80,000 words/2019 – UK & Commonwealth (Fourth Estate), US & Canada (Beacon), Netherlands (Ten Have)

80,000 words/2019 – UK & Commonwealth (Fourth Estate), US & Canada (Beacon), Netherlands (Ten Have)


 The Fatal Return of Race Science
Angela Saini

'Behind every racist joke is a scientific fact' – alt-right blogger Milo Yiannopoulos, 2016

Weaving rich history, on-the-ground reporting and fresh, critical analysis, a books that shines a fresh perspective on one of the most important issues of our time. 

As the world once more teeters between far-left and far-right ideologies, when race has come into sharp focus through movements such as Black Lives Matter and fresh debates about the legacies of slavery and colonialism, it is more important than ever to recognize the risk of confusing the lived, social and cultural reality of race with the biological myth.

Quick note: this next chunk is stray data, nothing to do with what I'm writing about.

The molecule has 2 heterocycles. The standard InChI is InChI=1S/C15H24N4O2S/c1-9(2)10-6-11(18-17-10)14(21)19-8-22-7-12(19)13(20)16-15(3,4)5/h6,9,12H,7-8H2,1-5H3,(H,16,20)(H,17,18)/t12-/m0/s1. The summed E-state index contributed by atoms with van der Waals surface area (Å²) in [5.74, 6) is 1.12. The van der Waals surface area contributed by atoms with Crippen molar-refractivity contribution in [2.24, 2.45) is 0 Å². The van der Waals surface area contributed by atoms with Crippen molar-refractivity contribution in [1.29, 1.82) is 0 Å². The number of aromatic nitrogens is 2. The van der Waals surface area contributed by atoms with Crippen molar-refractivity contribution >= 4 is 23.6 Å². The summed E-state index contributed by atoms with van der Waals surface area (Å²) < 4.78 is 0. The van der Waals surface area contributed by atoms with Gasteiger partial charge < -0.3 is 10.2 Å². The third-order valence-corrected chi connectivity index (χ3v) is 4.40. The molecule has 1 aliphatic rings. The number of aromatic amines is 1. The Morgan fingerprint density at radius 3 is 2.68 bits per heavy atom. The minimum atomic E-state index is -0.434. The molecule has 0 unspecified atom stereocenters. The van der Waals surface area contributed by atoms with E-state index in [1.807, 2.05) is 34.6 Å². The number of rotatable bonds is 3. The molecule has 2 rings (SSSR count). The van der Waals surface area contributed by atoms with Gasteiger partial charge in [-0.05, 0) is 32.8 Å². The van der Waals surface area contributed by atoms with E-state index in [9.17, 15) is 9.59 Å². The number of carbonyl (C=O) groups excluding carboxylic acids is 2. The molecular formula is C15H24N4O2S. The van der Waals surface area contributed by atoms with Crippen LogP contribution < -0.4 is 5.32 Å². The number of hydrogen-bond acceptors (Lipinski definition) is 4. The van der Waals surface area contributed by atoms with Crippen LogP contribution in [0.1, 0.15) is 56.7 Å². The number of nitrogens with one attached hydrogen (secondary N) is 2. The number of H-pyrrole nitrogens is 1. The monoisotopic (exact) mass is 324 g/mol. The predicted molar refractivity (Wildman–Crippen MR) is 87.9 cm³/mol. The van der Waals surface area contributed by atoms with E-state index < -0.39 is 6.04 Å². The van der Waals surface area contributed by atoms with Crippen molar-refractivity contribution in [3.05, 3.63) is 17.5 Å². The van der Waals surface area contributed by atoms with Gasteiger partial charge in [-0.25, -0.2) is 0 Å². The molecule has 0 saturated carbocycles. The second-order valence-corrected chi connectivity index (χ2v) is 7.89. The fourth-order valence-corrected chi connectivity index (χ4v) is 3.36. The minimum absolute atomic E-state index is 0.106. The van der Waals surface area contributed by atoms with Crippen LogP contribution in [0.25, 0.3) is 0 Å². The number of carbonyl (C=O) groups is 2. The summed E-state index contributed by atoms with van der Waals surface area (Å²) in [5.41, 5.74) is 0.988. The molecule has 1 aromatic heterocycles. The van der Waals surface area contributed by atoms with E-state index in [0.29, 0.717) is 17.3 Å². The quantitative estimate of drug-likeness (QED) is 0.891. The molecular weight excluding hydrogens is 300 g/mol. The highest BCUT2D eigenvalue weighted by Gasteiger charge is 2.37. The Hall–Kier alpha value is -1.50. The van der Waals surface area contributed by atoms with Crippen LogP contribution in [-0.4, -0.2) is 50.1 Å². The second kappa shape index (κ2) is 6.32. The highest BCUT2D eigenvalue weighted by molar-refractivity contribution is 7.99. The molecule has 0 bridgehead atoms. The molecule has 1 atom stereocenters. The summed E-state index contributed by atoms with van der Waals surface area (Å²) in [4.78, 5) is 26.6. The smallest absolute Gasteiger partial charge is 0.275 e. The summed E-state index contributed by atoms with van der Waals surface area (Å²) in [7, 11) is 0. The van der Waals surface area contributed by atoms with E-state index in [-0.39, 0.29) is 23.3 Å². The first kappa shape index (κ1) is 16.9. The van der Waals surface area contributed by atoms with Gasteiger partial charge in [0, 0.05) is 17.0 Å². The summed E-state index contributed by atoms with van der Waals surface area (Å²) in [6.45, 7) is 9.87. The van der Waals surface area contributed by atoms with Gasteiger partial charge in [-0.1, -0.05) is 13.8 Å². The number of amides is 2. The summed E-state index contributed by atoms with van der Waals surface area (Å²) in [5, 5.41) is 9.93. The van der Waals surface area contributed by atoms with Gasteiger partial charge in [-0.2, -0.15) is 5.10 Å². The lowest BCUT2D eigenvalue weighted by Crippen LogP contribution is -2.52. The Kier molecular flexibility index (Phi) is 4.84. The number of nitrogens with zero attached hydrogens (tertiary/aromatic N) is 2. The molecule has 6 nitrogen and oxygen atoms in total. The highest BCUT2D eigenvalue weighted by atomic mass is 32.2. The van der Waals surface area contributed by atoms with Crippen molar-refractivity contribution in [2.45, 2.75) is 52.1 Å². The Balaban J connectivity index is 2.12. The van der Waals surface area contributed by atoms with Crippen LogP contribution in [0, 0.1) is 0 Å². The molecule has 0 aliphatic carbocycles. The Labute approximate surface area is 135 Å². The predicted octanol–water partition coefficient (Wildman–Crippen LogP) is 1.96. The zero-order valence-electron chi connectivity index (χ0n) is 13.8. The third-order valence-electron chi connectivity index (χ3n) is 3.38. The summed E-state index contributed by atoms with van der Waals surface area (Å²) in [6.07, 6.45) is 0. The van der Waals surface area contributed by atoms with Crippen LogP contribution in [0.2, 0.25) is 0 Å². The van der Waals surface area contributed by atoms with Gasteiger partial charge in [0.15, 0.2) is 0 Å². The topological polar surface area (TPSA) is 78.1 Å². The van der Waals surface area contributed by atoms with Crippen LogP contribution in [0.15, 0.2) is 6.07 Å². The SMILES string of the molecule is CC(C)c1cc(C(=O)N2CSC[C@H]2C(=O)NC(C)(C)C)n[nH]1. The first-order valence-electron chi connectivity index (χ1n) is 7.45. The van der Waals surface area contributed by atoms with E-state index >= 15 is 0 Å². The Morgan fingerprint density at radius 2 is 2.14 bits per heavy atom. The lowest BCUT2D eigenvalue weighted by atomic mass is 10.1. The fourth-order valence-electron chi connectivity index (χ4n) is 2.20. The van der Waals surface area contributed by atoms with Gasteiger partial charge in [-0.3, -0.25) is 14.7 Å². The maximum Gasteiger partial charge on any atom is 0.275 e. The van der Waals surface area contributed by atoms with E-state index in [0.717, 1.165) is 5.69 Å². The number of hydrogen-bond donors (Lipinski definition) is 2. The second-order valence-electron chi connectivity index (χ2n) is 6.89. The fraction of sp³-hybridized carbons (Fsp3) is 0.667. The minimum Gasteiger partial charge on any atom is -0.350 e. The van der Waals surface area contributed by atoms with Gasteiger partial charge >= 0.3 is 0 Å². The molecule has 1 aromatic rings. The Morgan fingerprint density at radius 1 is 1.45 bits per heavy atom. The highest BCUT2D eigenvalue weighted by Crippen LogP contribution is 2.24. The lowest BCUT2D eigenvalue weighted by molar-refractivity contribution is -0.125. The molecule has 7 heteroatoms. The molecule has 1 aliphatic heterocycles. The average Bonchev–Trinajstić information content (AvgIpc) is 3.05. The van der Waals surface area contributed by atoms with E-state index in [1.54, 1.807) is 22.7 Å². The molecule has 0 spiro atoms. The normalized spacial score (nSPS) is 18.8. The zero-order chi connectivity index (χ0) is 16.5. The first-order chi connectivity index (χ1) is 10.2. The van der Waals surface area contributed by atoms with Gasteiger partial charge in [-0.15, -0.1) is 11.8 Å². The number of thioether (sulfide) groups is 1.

In What Are You? the acclaimed science writer Angela Saini explores how science created the idea of race and fanned the flames of racism, as well as how modern genetics, medicine, psychology and anthropology are failing to destroy these old ideas and sometimes even perpetuating them. It is a sordid, ugly story, one of intellectual failure and abuse.

Showing how a catalogue of bad science has shaped all our lives, Saini argues that biological race is an idea that desperately needs to be shelved, both in science and in our everyday lives. Not just because it matters to how we live, but also because good science really does show that there is little to divide us biologically besides individual difference. 

For a new generation obsessed by identity politics, this is an urgent reminder of a story that has been forgotten. It is an account that desperately needs to be re-told in a clear, accessible, personal way. Using firsthand interviews with race scientists on all sides of the divide, and those who are fighting to have race removed as a way of categorizing people in science, medicine and genetics, What Are You? reveals just what a scientific nonsense race really is, and yet how dangerous a concept it remains.